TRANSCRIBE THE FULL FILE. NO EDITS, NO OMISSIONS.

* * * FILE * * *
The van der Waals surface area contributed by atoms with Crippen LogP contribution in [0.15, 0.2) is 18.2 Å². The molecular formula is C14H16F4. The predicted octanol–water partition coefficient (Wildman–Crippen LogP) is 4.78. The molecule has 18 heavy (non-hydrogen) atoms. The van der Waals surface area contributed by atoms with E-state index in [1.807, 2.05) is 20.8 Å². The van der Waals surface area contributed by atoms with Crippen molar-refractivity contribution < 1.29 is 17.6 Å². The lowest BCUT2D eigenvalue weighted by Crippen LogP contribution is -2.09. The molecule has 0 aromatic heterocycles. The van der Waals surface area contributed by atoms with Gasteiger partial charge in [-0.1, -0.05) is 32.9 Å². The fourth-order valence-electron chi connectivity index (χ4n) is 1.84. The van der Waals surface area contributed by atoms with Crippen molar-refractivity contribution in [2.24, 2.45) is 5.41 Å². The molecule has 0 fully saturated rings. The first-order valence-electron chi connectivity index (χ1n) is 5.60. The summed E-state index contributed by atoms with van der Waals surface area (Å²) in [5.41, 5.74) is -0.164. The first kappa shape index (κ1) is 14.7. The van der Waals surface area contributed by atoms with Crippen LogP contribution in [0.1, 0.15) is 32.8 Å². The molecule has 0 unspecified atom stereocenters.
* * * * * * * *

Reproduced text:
The van der Waals surface area contributed by atoms with Crippen LogP contribution in [0.15, 0.2) is 18.2 Å². The molecular formula is C14H16F4. The predicted octanol–water partition coefficient (Wildman–Crippen LogP) is 4.78. The molecule has 18 heavy (non-hydrogen) atoms. The van der Waals surface area contributed by atoms with E-state index in [1.807, 2.05) is 20.8 Å². The van der Waals surface area contributed by atoms with Crippen molar-refractivity contribution < 1.29 is 17.6 Å². The lowest BCUT2D eigenvalue weighted by Crippen LogP contribution is -2.09. The molecule has 0 aromatic heterocycles. The van der Waals surface area contributed by atoms with Gasteiger partial charge in [-0.1, -0.05) is 32.9 Å². The fourth-order valence-electron chi connectivity index (χ4n) is 1.84. The van der Waals surface area contributed by atoms with Crippen molar-refractivity contribution in [2.24, 2.45) is 5.41 Å². The molecule has 0 fully saturated rings. The first-order valence-electron chi connectivity index (χ1n) is 5.60. The summed E-state index contributed by atoms with van der Waals surface area (Å²) in [5.41, 5.74) is -0.164. The first kappa shape index (κ1) is 14.7. The van der Waals surface area contributed by atoms with Crippen LogP contribution in [0.1, 0.15) is 32.8 Å². The molecule has 0 unspecified atom stereocenters.